The banks have got us by the capital

Bankers have sailed out of the 2008 credit crisis storm largely unscathed, despite the billions paid in fines. As regulators are discovering, the too-big-to-fail banks are now more powerful than ever.

There was a very nice cartoon by Matt Pritchett in the London Telegraph the other day that neatly summed up European bankers’ contempt for the bonus restrictions they are supposed to be operating under.

Graph for The banks have got  us by the capital

The cap on bonuses in Europe to 100 per cent of salary, or twice that with explicit shareholder approval, is a bit of a joke really: there are even official ways around them, let alone Matt's umbrella hunt.

Meanwhile JP Morgan has now had to pay about $US20 billion in fines and settlements, including this month's $US2.6 billion for turning a blind eye to Bernie Madoff's Ponzi scheme, but there has been no hint of a suggestion that CEO Jamie Dimon should perhaps step down, or even consider his position.

It's not just JP Morgan: bankers have had to fork out billions of their shareholders' money in fines in the US with few repercussions on themselves, let alone the sack.

In fact, individual bankers have sailed out of the 2008 credit crisis's perfect storm pretty much intact, spinnakers up. Those, including your correspondent, who thought there would be wholesale falling on swords, reductions in pay, limits on their risky behaviour and a secular decline in overall finance sector profits and employment were living in a fantasy world. Hardly anything has happened.

And then this week global regulators let banks off the hook on their capital ratio, completing the banks' victory over the victims of the GFC.

The Bank for International Settlements has stepped back from requiring a big increase in the leverage ratio, which is the blunt ratio of capital to overall assets, designed to avoid gaming of the complicated system of risk weightings of assets that is also used. Any changes to leverage ratio have been put off to 2018 and it looks like the minimum will be just 3 per cent.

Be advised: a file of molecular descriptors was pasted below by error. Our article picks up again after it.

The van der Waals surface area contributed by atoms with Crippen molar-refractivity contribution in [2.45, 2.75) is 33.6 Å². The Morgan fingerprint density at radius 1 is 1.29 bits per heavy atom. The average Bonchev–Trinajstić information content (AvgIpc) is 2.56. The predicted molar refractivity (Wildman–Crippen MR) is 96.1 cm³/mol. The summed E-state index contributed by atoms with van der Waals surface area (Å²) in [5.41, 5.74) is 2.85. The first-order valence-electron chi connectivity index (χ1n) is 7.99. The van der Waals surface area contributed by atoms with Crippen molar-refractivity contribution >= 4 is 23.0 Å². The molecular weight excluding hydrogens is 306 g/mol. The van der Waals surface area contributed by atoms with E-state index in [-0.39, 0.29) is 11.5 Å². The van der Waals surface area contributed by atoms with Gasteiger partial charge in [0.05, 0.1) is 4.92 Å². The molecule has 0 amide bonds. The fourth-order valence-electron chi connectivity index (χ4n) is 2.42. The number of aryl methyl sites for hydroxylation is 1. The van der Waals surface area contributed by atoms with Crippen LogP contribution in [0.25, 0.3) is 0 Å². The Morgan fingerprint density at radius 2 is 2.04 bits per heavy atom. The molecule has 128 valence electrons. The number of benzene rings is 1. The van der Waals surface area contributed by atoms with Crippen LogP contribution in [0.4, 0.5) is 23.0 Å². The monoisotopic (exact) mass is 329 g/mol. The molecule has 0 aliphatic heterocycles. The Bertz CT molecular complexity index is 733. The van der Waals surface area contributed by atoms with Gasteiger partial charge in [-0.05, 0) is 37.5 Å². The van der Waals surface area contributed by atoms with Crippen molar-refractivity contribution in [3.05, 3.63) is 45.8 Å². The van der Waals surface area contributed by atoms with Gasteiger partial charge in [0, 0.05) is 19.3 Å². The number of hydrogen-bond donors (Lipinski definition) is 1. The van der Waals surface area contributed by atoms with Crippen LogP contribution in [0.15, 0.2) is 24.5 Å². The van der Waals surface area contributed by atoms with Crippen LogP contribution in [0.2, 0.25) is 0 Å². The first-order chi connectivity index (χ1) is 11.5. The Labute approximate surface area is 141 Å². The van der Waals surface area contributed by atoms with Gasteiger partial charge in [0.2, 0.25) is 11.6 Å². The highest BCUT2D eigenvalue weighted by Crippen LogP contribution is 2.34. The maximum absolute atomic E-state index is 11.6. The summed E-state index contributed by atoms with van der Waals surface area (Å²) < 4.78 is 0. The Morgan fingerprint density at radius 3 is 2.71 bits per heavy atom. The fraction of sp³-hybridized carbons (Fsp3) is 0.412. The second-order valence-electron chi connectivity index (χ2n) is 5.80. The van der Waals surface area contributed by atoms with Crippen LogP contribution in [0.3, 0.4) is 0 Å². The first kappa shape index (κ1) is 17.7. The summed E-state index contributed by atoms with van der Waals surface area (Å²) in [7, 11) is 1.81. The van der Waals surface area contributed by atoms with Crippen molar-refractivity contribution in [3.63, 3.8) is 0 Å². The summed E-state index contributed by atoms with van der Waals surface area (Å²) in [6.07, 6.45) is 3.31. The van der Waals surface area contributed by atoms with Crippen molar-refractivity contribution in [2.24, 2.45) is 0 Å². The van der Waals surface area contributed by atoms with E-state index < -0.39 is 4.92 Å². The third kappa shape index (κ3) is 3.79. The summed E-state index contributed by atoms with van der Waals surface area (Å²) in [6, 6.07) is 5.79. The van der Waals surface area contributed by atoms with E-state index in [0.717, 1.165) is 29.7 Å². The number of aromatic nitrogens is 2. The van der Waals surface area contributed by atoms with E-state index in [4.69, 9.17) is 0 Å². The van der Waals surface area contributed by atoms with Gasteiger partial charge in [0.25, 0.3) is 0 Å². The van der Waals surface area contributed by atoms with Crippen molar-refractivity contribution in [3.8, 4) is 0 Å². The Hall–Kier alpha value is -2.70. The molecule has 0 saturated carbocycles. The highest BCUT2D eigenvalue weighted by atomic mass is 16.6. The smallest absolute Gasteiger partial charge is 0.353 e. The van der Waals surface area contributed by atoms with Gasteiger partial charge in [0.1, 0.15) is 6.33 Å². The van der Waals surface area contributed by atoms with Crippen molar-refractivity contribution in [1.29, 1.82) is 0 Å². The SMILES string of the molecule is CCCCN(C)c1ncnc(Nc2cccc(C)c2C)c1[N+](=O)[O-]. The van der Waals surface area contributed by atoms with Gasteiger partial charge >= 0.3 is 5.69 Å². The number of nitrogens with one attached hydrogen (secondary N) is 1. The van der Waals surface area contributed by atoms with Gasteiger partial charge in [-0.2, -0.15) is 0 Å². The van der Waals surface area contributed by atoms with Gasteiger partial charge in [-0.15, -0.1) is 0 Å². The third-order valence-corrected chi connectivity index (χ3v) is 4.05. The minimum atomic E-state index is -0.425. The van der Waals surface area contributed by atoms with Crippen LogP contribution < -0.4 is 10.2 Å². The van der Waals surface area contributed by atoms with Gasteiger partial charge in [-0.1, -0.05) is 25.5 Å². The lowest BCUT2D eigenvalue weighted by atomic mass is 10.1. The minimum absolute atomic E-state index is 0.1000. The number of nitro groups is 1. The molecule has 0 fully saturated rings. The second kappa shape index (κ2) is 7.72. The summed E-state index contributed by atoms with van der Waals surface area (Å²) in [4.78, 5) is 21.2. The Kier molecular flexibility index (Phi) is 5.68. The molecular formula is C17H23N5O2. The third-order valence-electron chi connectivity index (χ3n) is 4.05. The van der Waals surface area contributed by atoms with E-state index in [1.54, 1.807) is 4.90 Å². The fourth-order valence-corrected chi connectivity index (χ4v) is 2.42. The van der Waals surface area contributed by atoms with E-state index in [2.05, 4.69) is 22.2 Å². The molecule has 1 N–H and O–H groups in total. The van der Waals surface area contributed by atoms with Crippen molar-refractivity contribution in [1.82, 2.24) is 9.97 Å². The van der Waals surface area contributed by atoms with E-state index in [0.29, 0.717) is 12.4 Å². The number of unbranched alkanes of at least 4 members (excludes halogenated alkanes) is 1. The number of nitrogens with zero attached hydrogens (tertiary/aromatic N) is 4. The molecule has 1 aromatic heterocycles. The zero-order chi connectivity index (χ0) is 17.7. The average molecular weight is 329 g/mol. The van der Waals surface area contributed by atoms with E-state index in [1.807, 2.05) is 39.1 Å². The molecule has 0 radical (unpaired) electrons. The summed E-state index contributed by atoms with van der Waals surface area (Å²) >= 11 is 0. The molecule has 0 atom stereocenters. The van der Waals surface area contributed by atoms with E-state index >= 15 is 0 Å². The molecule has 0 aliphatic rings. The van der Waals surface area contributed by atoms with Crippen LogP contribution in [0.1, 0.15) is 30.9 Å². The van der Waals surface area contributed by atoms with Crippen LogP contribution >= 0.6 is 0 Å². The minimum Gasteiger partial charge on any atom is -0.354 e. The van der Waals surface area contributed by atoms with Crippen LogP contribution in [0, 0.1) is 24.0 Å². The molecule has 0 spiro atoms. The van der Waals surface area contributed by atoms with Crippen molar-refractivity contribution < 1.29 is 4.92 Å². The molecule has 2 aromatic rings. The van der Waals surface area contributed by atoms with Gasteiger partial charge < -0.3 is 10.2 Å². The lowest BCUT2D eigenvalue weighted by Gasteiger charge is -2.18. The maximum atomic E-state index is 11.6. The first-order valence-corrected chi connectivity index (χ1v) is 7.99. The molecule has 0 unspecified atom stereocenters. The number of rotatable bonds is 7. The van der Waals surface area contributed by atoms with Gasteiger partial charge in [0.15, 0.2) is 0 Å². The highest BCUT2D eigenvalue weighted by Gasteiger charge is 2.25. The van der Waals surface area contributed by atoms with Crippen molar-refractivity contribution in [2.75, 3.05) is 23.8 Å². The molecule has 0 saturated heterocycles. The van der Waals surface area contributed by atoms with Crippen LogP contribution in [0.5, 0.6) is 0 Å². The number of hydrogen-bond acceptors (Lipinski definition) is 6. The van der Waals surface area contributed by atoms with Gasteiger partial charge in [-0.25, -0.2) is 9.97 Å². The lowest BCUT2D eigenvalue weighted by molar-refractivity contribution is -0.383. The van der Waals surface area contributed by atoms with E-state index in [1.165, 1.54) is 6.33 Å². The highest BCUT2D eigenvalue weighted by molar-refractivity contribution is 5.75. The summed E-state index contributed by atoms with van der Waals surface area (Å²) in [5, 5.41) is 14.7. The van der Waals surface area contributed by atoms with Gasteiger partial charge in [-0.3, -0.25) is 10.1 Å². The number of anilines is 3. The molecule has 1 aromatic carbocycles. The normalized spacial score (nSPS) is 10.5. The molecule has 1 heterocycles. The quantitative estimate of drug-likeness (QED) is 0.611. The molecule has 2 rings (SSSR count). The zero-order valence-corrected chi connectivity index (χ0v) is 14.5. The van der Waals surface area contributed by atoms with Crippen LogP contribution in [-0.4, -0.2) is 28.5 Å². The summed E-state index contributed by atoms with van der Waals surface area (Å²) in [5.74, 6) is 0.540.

As a result the share prices of banks like UBS, Deutsche and BNP Paribas have surged this week, lifting the stock markets generally, because the banks will now not have to raise anything like the capital the markets had feared they would. Everybody's happy, except perhaps those who worry about another credit crisis.

In Washington, banks are still lobbying hard to water down the ‘Volcker Rule’, which is the part of the Dodd-Frank Act pushed by former Federal Reserve chairman Paul Volcker designed partly to reintroduce the restriction on commercial banks speculating in financial markets that was repealed with the Glass-Steagall Act in 1999.

That repeal contributed in large part to credit boom and bust of the following decade, but you wouldn't bet on the banks failing in their bid to block its return – even to the limited extent proposed in the Volcker Rule. It started as a total ban on proprietary trading, but has already been watered down with exceptions.

Time and again as regulators try to impose restrictions on the operations of banks and the bonuses of the bankers, they are threatened with a cut in lending which would harm the economy and the regulators blink. 

After all, the Federal Reserve has been handing the banks $US85 billion a month in cash in return for useless securities to try to get them to increase lending to get unemployment down and inflation up; it would be illogical to restrict their lending with the other hand.

The truth is that the global banks, as well as the large domestic ones, are not just too big to fail – they are too powerful to curb.

It's a capitalist world, and they've got the capital.

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